When Richard Holt runs from Aspley to Maryborough later this month, he will push himself well outside his comfort zone.
It’s exactly where he wants to be, mirroring the feelings of young people he’s trying to help through his charity Bolting Ahead.
The founder of Holt Bolt launched the charity in April after almost a decade of working with young people of all abilities and those who are disengaged from school.
He will embark on the Bolt to Borough from September 23-30, running more than 30km a day to cover the 264km distance.
The first leg is from Aspley to Caboolture and from there he will head up through the Sunshine Coast hinterland and then onto Maryborough.
The Ocean View resident is hoping to raise about $20,000 and is off to a good start thanks to strong support from sponsors.
“The reason I want to do it is because I’ve never run before … I’m not a runner. My background is in power sports – athletics … I was a shotputter and discus thrower,” Richard explains.
“For me, running is completely out of my comfort zone. I think it would be easy to do something in short, sharp bursts … I’m 112kg and six foot four. It’s not your usual running build.
|“If you’re going to do something like this, you’ve got to put yourself out of your comfort zone because a lot of the young people that we work with are well and truly out of their comfort zones when they come into our programs initially and they find that within it.|
“I’m hoping that on this run, I’ll find my comfort zone because it’s going to be pretty uncomfortable if I don’t.”
Richard has had to balance distance running with managing and preventing injury during his training, but he’s feeling good as the run draws closer.
“I can see that I am going to do it. I think it’s more the mental game than anything not the physical. When I go out there, the body’s not going to be letting me down but I feel like (after) three or four days of 30km, it’s going to be more like ‘you’ve got to get up and go’,” he says.
“That’s the challenge that I wanted.”
Why run to Maryborough?
“When we first started Holt Bolt, the business that’s going alongside the charity, we started working with Jacko. He was one of my first bolters … we became very close. He taught me more than I taught him, I reckon in the first few years,” Richard explains.
“His mum decided she wanted to move to Maryborough and set up a business up there for Jacko. I said if she ended up going up there, we’d put a centre up there.
“At the same time, we started a charity working with young people down here on the (Redcliffe) peninsula at Redcliffe State High School.”
Richard and his team travelled to Maryborough and asked local schools if they would be interested in the charity running programs for them too.
“They said yes, so it’s going to be a secondary hub for Bolting Ahead. We’ll work with some of the youth up there to give them pathways towards employment,” he says.
About Bolting Ahead
The charity, which launched in April aims to provide opportunities for young people who may come from disengaged or disadvantaged backgrounds to find their purpose.
“People I have been talking to don’t feel like they’re worthy for a whole range of different reasons. The charity is aimed at finding a way for them to feel worthy, find a place that they feel secure and that they belong, and also receive the support to achieve their potential,” Richard explains.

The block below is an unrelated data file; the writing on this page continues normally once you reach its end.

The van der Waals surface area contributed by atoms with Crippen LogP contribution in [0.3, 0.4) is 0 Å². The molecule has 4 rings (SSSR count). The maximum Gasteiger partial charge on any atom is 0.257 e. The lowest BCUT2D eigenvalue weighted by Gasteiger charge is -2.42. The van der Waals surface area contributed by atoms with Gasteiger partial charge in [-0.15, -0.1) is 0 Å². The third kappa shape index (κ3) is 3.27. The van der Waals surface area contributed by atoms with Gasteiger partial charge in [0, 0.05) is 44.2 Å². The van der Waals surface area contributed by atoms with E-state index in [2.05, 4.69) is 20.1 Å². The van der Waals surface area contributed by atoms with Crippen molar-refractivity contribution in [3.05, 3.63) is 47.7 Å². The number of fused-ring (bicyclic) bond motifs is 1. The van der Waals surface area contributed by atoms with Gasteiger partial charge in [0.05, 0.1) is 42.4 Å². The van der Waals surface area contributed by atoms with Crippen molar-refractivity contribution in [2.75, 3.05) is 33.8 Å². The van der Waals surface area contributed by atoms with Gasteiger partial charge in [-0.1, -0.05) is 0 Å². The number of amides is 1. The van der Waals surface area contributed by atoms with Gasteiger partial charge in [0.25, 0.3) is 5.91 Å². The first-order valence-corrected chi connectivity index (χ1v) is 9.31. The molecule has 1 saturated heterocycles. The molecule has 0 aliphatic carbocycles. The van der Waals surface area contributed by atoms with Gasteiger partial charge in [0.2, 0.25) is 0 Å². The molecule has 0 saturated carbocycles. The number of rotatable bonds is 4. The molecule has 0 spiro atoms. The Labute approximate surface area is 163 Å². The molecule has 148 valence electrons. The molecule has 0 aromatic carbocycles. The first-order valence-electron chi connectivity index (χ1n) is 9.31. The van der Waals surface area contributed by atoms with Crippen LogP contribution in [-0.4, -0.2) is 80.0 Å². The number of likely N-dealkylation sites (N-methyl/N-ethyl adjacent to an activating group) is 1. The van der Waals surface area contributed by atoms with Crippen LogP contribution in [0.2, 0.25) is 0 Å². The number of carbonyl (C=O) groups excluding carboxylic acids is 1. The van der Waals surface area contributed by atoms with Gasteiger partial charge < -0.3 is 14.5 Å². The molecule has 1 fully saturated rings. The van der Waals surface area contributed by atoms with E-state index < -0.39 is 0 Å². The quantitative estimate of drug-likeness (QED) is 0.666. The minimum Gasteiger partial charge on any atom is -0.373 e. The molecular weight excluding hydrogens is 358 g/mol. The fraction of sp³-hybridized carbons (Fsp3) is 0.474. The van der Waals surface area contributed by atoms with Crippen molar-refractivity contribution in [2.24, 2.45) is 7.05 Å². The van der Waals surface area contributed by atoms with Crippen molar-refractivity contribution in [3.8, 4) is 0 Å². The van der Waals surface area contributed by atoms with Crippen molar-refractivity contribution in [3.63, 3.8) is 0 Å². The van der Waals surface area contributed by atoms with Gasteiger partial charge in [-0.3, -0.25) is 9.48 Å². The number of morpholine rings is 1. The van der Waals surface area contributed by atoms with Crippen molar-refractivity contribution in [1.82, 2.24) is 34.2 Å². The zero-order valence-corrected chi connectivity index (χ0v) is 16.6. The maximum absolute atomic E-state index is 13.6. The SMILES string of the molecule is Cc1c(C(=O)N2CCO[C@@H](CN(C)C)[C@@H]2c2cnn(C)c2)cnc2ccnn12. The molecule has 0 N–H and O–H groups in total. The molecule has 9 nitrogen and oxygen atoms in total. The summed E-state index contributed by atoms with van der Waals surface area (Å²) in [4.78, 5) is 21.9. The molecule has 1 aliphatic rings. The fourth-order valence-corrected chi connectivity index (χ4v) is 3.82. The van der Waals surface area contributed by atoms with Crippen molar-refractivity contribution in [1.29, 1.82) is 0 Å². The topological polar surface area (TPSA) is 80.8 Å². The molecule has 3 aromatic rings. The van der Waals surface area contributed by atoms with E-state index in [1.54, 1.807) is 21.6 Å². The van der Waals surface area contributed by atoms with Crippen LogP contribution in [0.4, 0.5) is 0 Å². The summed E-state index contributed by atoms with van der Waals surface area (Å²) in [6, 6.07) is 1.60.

“This is in terms of going into jobs and also community groups and volunteering as well.
“There’s a couple of different ways we do it. The first one is going out the schools and running school-based programs where we’re working with disengaged youth to be able to advise them on ways they would go into different careers. We’re also trying to teach them there’s alternative ways to engage in school as well and different pathways from that.
“The second one is when we go out to communities, like we are with Maryborough, looking at … actually creating groups of our own where they can come out to our centre.
“They can come and hang out and find their way in terms of … a group of people who are likeminded and also people who can show them there is a different path into jobs or a different path to going down the youth crime side of things that we’ve seen recently.”
Passion drives journey
Holt Bolt started in 2013 in the form of mud runs at Bald Hills.
“The first ever Holt Bolt we ran at Mimi’s House at Deception Bay (a charity supporting at-risk children). We used it as a fundraiser for Mimi’s House and that’s when I started working with some youth out that way,” Richard recalls.
“It’s probably one of my life-changing moments, to be honest. At that point, I realised I really wanted to be able to make a difference.”
By 2014-15, Holt Bolt had gyms and Holt Bolt kids, inflatable obstacle courses they took to schools.
“From there, I started working with kids of all abilities at different schools and I noticed that with our inflatable obstacles you could see massive increases in spacial awareness and co-ordination, and they were having fun,” he recalls.
“I thought maybe we should be looking more into centres that we can include our obstacles and we can do gyms and all sorts of things and see if that has a greater impact on the people that we were working with … kids of all abilities and needs.
“It did. We ended up working with Jacko. Within two weeks I ended up working with another 60 kids and we now work with 1200 kids a week, one-on-one across our centres.”
Richard now has six centres which are at Caboolture, Clontarf, Chermside, Aspley, Holland Park and Hervey Bay.
He is keen to continue to expand to fill in the region between Hervey Bay and Caboolture.
How to help
Anyone wanting to support Richard’s Bolt to Borough can do so via the Go Fund Me page
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